Even if you’ve never seen an episode of Thunderbirds, if you’ve heard of it you know that it was filmed with marionettes instead of live actors. The Andersons used that technique on several shows including Supercar, Fireball XL5, Stingray, and the Thunderbirds spin-off Captain Scarlet and the Mysterons. “Supermarionation” (as they called it) gives the show a distinctive look and helps integrate the characters better with the world of miniature models that they live in. It does take some getting used to though, and it also limits how exciting the action can be when the characters can’t run realistically or even move very fast. It’s that sluggishness that ultimately dooms the show (and the feature film that followed it).
The slowness isn’t just the puppets’ fault; it’s the whole pace of the show. I gave up my plan to watch every episode when I recognized a repeating formula after the second or third one. A disaster would occur, the local authorities would attempt a rescue and fail, then the Tracys (aka International Rescue) would get called in. Sometimes IR’s attempt would succeed on the first try, but sometimes they’d have to regroup and come up with a new plan. It was a lot like watching a real-life rescue operation on the news: interesting to see them engineer new solutions, but not very thrilling.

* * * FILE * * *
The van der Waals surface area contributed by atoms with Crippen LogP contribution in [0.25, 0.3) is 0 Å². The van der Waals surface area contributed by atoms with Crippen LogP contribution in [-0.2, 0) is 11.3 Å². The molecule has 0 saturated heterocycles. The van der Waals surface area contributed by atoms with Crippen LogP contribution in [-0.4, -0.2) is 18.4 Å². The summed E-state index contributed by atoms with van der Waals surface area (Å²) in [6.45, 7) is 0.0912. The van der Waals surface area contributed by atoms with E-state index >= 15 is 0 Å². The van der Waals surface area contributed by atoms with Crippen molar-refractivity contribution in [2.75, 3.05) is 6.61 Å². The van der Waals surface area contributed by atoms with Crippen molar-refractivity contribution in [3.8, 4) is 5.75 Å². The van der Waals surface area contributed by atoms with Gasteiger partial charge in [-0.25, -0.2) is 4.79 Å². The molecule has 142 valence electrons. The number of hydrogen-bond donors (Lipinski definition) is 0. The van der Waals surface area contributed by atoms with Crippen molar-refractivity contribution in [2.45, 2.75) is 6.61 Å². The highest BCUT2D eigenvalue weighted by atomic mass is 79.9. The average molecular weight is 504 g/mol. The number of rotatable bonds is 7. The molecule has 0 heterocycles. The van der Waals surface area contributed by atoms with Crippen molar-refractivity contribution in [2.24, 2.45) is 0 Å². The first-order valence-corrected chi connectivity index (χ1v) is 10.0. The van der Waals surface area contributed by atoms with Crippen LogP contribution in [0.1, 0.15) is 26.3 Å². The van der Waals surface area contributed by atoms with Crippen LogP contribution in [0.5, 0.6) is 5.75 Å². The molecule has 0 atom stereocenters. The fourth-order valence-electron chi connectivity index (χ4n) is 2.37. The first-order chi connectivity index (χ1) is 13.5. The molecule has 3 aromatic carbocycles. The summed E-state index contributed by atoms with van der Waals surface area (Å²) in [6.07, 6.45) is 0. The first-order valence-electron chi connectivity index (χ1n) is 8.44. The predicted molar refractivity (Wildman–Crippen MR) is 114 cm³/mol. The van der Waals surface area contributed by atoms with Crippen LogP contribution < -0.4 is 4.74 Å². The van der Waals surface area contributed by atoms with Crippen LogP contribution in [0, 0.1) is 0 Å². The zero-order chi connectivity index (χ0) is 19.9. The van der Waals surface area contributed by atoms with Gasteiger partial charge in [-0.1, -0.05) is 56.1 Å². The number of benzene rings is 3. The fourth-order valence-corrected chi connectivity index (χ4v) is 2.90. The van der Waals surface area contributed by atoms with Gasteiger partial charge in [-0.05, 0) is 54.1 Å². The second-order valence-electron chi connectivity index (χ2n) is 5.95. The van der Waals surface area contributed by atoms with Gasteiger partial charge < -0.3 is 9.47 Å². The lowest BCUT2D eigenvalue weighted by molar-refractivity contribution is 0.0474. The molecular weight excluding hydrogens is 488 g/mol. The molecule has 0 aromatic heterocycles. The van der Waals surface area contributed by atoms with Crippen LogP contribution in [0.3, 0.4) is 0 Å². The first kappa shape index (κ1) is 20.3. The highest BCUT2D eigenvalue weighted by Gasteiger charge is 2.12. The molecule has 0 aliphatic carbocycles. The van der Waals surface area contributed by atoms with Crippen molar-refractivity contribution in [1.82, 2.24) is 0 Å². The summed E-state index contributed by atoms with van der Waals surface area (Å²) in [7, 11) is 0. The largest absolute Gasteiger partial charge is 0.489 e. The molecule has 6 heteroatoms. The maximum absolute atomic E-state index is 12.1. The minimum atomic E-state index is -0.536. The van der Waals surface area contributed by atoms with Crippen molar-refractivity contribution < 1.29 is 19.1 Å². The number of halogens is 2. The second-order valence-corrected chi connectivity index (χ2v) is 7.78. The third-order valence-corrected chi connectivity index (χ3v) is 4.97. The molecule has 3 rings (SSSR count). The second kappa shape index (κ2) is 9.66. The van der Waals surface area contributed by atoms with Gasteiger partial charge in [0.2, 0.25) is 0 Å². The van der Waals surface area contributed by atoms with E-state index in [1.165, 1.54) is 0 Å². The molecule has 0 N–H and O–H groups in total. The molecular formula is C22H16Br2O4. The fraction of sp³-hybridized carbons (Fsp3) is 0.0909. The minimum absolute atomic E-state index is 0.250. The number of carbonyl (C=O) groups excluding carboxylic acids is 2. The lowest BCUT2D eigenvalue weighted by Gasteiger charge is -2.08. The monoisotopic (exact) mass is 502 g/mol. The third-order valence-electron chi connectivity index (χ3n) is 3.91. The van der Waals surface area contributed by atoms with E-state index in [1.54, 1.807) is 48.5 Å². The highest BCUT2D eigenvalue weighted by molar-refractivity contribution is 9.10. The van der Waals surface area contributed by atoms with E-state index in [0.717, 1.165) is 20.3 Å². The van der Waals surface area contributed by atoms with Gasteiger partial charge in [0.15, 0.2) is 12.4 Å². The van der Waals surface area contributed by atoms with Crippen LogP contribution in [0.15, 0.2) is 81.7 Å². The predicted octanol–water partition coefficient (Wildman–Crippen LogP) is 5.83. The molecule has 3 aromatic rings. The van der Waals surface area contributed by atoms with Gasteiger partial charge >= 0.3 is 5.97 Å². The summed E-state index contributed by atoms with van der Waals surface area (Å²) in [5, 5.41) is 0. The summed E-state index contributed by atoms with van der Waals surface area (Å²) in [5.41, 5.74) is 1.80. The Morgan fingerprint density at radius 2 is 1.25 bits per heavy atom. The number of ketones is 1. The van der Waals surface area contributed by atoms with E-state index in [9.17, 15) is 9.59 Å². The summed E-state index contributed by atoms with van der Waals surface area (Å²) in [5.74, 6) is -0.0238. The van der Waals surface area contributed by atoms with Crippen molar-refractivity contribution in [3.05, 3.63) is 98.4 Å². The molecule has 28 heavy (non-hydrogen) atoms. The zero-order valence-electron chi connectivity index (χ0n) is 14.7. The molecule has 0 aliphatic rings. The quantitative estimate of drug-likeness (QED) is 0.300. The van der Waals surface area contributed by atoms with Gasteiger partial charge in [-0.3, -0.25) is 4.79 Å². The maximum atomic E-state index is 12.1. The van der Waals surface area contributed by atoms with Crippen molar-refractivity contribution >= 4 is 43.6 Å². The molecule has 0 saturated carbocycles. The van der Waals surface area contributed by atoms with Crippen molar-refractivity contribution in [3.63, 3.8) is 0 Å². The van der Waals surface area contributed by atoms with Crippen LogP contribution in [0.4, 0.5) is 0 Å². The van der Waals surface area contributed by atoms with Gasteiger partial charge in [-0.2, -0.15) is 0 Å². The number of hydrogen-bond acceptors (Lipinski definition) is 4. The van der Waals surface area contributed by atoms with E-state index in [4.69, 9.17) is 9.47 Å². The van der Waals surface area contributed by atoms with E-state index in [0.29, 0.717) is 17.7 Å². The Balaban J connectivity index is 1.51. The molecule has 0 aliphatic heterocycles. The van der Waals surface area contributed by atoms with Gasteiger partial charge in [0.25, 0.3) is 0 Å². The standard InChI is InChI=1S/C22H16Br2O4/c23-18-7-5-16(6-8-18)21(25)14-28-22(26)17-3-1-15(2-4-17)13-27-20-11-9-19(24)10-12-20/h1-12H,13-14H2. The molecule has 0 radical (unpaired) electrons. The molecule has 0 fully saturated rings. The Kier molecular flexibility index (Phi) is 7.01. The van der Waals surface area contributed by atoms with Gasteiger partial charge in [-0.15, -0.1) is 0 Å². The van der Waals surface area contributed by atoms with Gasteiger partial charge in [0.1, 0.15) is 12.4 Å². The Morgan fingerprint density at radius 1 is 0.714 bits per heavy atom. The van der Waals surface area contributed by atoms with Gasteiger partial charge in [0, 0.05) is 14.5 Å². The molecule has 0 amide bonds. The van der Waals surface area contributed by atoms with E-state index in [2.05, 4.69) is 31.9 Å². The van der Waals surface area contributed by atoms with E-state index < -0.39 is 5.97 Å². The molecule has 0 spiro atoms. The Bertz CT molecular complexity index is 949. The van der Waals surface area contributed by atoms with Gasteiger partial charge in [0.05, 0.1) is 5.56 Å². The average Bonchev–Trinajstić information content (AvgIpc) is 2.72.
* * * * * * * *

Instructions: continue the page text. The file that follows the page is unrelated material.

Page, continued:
There would also be long sequences of just looking at the models that make up the world of Thunderbirds. To be fair, they are fantastic models and I want to live in that world. If Thunderbirds were made today, there’d be a endless line of toys and playsets to buy and I would get every single one of them. Thunderbirds is like porn for people who enjoy scale models, but that also means that the show lingers on the money shots a lot instead of moving on with the story. Thunderbirds was an hour-long show with only a half-hour’s worth of material.
In my revised watching plan, I picked out episodes that sounded less formulaic. Any episode prominently featuring Lady Penelope (the Emma Peel-like character) was bound to be enjoyable because those were spy stories. There was also a fantastic episode (my favorite that I watched) in which scientists created an animal-growth serum in their swamp lab, but it got into the swamp and turned the gators huge.